Waxwing Puzzle Co. mixes adventure and tourism

By Sophia Coleman

Investigate unknown tunnels, target strangers with squirt guns and become a spy in a matter of hours, all within the borders of Chicago.

In the world of Waxwing Puzzle Co., participants can spend an evening or weekend on an adventure that takes them through hidden parts of the city. So far, three games that engage one’s inner sleuth—the Rabbit Hole, Ambush and Labyrinth—take place when a sufficient number of players sign up.

“You’re carried along from clue to clue,” said Andy Patton, founder of Waxwing. “You’re finding secrets and meeting people that you have no idea are in on it. It’s like being in the movie ‘National Treasure.’”

Patton came up with the idea of a high-intensity scavenger hunt while attending the University of Missouri. A blizzard dumped two feet of snow overnight, and Patton and a group of friends were stuck in the house for four days.

By a stroke of luck, there was a TV marathon of “National Treasure” starring Nicolas Cage. After watching the movie, they had the idea to start a similar treasure hunt on campus.

“People skipped class, didn’t eat [and] didn’t sleep,” Patton said. “They were only focused on the game.”

His passion for adventure games grew while in Portland, Ore., where he experienced a game hosted by a scavenger hunt company. This inspired him to create Waxwing, a more engaging company he started in Missouri and brought to Chicago in July 2011.

Labyrinth was the first game Patton created, which took the scavenger hunt group through the Pedway system, a vast network of tunnels underneath the Loop that runs through shopping malls, restaurants, hotels, businesses and train stations. The teams are first given clues, such as puzzles, word problems, phone numbers or hints through the website.

The clues lead them to different “marks,” who are people placed throughout the Pedway to give participants more clues. Once the final clue is found, the players are sent on a chase to the final prize.

“You see tunnels underneath the Loop, and it just oozes mystery,” Patton said.

Katie Stipanovich, marketing assistant and “mark” at Waxwing, said Labyrinth is the most popular game because people are intrigued by this “second city” beneath the streets.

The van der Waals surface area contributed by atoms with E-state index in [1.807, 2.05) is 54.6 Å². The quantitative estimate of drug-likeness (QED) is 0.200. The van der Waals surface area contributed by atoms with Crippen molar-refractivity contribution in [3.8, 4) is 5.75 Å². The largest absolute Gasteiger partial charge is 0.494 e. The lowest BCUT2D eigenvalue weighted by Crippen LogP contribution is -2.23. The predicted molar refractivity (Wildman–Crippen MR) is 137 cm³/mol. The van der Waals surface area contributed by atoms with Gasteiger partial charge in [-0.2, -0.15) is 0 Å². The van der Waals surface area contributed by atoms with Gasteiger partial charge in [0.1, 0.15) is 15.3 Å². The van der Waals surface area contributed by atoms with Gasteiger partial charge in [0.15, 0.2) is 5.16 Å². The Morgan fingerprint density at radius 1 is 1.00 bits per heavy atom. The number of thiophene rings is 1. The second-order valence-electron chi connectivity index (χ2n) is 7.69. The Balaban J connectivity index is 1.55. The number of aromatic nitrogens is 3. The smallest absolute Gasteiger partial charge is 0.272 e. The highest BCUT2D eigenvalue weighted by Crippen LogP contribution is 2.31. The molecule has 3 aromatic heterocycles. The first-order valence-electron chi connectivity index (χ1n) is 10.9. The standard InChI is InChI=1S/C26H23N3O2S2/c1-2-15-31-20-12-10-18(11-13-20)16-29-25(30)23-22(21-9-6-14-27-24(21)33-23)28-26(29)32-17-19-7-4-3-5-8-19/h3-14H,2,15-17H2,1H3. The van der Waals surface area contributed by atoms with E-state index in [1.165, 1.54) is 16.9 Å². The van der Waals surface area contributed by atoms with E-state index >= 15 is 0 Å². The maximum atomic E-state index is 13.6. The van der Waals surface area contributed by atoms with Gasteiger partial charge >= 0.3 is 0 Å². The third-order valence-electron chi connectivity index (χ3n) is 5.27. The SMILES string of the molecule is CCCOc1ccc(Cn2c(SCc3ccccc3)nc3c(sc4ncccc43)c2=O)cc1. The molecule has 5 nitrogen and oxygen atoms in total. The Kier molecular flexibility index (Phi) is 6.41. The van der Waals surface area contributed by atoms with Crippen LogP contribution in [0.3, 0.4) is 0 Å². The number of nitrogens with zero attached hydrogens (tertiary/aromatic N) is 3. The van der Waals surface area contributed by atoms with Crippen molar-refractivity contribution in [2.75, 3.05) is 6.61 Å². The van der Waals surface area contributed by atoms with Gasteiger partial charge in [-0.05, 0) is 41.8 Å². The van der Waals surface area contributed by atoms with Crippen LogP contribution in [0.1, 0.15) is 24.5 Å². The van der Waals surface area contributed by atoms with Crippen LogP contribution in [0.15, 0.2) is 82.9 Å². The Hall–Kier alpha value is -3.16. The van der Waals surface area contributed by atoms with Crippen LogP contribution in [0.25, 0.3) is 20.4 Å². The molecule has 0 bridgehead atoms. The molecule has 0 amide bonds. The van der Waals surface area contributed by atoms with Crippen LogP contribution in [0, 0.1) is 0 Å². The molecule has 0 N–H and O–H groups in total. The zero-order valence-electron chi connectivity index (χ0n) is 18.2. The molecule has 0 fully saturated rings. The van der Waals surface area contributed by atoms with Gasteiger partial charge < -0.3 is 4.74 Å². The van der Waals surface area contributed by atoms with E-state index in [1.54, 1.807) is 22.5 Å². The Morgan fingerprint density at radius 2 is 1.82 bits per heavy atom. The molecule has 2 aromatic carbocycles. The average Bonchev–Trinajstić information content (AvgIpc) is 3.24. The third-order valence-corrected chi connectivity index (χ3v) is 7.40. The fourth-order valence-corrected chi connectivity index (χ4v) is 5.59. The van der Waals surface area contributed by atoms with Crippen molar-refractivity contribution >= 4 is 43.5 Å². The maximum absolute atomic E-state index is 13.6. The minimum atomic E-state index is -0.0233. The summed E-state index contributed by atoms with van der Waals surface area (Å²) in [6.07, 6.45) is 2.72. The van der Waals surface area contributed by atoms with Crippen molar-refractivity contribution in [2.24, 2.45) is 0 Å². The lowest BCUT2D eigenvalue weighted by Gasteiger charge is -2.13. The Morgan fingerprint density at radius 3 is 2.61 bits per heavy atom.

“When you start playing the game, suddenly everyone who is around is potentially in on it,” said Seth Putnam, a college friend of Patton who also works for the company. “There’s intrigue, thrill and secrecy.”

Another game, Ambush, is designed for a campus or business setting. Players are given a squirt gun and a picture of another player at the beginning of the game. Each individual must squirt a target, grab his or her picture and find the next target until there is only one person left.

Putnam, who also works as a “mark,” recalled an Ambush scenario at the Missouri campus where he had to track down a girl majoring in biology. Putnam worked for the school newspaper, so he found her number within the school’s database and pretended to want to write a story about something science-related.

“I set up an interview with her, told her the time and place, [and] then I shot her [with the squirt gun],” he said Putnam said he ended up moving to Chicago and became part of Waxwing after reconnecting with Patton.

He said, in Ambush, the prize is surviving, but in the future Patton may introduce a totem or gift certificate.

“Andy is really unique [and] his imagination really comes into play,” Stipanovich said. “He’s able to incorporate a lot of suspense and mystery into the clues surrounding the game. People are thrilled with it.”

Another game offered by Waxwing is Rabbit Hole, a free online introduction that is a series of four mind-bending puzzles. Two additional games, Spy Game and Chicago Streetwalk, are currently in the planning process. Almost 60 people have registered with Waxwing since its opening, according to Patton.

“It is such a new venture, [and] it’s not on many people’s radars, but it looks very promising,” Putnam said. “People love to figure out secrets and surprises, [they] love to pretend and take themselves back into a different reality.”

To register for games, view prices or start your own team at Waxwing Puzzle Co., visit WaxwingPuzzleCo.com.